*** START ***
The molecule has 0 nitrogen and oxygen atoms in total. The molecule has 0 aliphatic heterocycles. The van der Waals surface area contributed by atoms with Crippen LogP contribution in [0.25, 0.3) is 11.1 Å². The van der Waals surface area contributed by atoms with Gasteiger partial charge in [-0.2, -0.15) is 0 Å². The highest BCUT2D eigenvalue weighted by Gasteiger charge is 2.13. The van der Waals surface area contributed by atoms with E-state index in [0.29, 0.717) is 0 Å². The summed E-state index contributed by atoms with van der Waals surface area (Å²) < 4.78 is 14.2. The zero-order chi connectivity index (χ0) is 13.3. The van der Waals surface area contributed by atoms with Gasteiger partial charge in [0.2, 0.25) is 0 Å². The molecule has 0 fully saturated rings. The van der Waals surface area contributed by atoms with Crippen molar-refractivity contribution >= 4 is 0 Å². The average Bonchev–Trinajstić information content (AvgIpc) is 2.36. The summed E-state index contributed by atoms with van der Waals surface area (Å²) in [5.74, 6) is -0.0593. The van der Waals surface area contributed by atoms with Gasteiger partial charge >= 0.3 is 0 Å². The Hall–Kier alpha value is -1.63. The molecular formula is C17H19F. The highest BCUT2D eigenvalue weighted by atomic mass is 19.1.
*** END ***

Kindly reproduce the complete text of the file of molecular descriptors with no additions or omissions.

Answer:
The molecule has 0 nitrogen and oxygen atoms in total. The molecule has 0 aliphatic heterocycles. The van der Waals surface area contributed by atoms with Crippen LogP contribution in [0.25, 0.3) is 11.1 Å². The van der Waals surface area contributed by atoms with Gasteiger partial charge in [-0.2, -0.15) is 0 Å². The highest BCUT2D eigenvalue weighted by Gasteiger charge is 2.13. The van der Waals surface area contributed by atoms with E-state index in [0.29, 0.717) is 0 Å². The summed E-state index contributed by atoms with van der Waals surface area (Å²) < 4.78 is 14.2. The zero-order chi connectivity index (χ0) is 13.3. The van der Waals surface area contributed by atoms with Gasteiger partial charge in [0.2, 0.25) is 0 Å². The molecule has 0 fully saturated rings. The van der Waals surface area contributed by atoms with Crippen molar-refractivity contribution >= 4 is 0 Å². The average Bonchev–Trinajstić information content (AvgIpc) is 2.36. The summed E-state index contributed by atoms with van der Waals surface area (Å²) in [5.74, 6) is -0.0593. The van der Waals surface area contributed by atoms with Gasteiger partial charge >= 0.3 is 0 Å². The Hall–Kier alpha value is -1.63. The molecular formula is C17H19F. The highest BCUT2D eigenvalue weighted by atomic mass is 19.1.